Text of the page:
Wednesday, October 13, 2010

A Pop Quiz

A curtain.

What a wonderful idea.

I was in Atlantic City giving a lecture for the day there and went down to check the lecture hall in the hotel. I knew that they had arranged a ramped stage for me as they were anticipating a fairly large audience. My experience of these ramps is inconsistent. Sometimes they are flimsy and scary. Sometimes they are narrow, about as wide as a dolly. Sometimes they are perfectly suited for the job they were crafted for. So, as I was in Atlantic City I have to say it, it's a crap shoot.

Well, the ramp was just perfect, easy to use, a good width, a slow and easy rise. But what I liked about it was that it was set up behind a curtain. I sometimes feel that people with disabilities are on display and our movements somehow are cause for curiosity. I always get on stages really early so that I don't have to be cumbersome or clumsy in front of watcher/gawker types. I am a people watcher so I know that most are watching just because it's something to watch, no intrusion intended. Well, unintended does not mean unfelt.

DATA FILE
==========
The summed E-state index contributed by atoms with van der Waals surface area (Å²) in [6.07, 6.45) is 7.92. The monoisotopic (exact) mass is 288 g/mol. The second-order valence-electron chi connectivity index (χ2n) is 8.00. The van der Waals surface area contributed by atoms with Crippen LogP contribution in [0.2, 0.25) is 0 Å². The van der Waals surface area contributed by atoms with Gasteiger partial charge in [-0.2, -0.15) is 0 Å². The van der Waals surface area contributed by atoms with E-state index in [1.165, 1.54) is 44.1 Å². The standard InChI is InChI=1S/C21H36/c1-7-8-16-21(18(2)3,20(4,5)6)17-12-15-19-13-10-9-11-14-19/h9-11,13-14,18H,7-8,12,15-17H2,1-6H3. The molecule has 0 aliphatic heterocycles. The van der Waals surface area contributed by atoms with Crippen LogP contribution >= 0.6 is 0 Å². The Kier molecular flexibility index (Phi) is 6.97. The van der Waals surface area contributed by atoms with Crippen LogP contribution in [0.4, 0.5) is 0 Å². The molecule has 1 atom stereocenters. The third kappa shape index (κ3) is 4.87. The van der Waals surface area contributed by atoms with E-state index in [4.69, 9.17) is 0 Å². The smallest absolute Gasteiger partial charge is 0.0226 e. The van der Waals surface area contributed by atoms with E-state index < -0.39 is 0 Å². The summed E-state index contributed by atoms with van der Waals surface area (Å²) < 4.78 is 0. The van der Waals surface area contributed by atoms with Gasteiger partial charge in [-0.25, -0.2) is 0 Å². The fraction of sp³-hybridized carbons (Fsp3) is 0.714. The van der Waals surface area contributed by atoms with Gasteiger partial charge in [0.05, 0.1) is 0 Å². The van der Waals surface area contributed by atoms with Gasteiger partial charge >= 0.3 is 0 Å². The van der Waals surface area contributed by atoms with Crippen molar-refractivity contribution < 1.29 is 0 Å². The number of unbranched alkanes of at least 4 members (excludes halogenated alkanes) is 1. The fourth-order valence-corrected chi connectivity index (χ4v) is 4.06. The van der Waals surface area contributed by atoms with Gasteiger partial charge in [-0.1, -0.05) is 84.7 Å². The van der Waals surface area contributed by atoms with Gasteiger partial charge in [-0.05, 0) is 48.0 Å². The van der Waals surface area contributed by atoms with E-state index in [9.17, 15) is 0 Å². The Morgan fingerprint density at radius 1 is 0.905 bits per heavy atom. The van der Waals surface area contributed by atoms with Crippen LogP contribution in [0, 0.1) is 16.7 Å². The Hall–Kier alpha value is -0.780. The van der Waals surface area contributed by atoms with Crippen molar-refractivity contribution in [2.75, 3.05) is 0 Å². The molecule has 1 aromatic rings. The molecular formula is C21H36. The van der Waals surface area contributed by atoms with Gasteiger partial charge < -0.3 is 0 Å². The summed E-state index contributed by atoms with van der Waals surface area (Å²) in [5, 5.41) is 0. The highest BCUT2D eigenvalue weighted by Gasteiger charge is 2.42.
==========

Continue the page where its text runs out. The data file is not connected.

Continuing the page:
I loved being able to get up and down from the stage in complete privacy. It worked perfectly for me. Interestingly though, I was asked by someone at the conference if I thought that the curtain was a way of 'closeting' my disability. As if it was something shameful that needed to be hidden away - rather than something to be out in plain view.

I admit to being flabbergasted. Clearly there are two ways to view every situation. I am wondering about all of you. Was the curtain a thing designed to give privacy or was it something which indicated the hiding way of shameful movement?

I truly would like your opinion.

27 comments:

Kristin said...

I think it was designed to give you privacy. Don't really know why...actually, I do. I tend to think good of people until proven otherwise.